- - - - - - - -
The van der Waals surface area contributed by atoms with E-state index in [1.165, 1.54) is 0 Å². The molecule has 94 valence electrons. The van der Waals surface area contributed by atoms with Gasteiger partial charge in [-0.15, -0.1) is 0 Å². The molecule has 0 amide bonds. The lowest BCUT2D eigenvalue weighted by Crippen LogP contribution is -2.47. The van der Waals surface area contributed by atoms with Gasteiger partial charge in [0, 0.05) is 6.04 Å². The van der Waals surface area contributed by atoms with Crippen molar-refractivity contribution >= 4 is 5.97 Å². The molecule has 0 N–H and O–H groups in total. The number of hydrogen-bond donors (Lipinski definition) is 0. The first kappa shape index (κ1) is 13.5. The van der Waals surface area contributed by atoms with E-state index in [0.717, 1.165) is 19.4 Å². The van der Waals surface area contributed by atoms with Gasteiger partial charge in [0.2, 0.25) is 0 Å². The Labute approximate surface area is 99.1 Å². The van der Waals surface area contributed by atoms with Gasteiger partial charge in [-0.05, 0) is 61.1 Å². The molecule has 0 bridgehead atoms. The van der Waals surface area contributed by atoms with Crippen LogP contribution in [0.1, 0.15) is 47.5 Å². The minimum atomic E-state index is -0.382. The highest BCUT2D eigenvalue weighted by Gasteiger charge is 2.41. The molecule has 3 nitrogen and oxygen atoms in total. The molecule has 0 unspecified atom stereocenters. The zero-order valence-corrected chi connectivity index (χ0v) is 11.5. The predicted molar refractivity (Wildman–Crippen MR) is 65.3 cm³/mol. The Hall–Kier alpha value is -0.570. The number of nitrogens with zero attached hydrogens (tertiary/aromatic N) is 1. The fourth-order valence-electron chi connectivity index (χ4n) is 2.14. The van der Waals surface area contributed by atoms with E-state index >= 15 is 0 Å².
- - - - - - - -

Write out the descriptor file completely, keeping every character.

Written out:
The van der Waals surface area contributed by atoms with E-state index in [1.165, 1.54) is 0 Å². The molecule has 94 valence electrons. The van der Waals surface area contributed by atoms with Gasteiger partial charge in [-0.15, -0.1) is 0 Å². The molecule has 0 amide bonds. The lowest BCUT2D eigenvalue weighted by Crippen LogP contribution is -2.47. The van der Waals surface area contributed by atoms with Gasteiger partial charge in [0, 0.05) is 6.04 Å². The van der Waals surface area contributed by atoms with Crippen molar-refractivity contribution >= 4 is 5.97 Å². The molecule has 0 N–H and O–H groups in total. The number of hydrogen-bond donors (Lipinski definition) is 0. The first kappa shape index (κ1) is 13.5. The van der Waals surface area contributed by atoms with E-state index in [0.717, 1.165) is 19.4 Å². The van der Waals surface area contributed by atoms with Gasteiger partial charge in [0.2, 0.25) is 0 Å². The Labute approximate surface area is 99.1 Å². The van der Waals surface area contributed by atoms with Gasteiger partial charge in [-0.05, 0) is 61.1 Å². The molecule has 0 bridgehead atoms. The van der Waals surface area contributed by atoms with Crippen LogP contribution in [0.1, 0.15) is 47.5 Å². The minimum atomic E-state index is -0.382. The highest BCUT2D eigenvalue weighted by Gasteiger charge is 2.41. The molecule has 3 nitrogen and oxygen atoms in total. The molecule has 0 unspecified atom stereocenters. The zero-order valence-corrected chi connectivity index (χ0v) is 11.5. The predicted molar refractivity (Wildman–Crippen MR) is 65.3 cm³/mol. The Hall–Kier alpha value is -0.570. The number of nitrogens with zero attached hydrogens (tertiary/aromatic N) is 1. The fourth-order valence-electron chi connectivity index (χ4n) is 2.14. The van der Waals surface area contributed by atoms with E-state index >= 15 is 0 Å².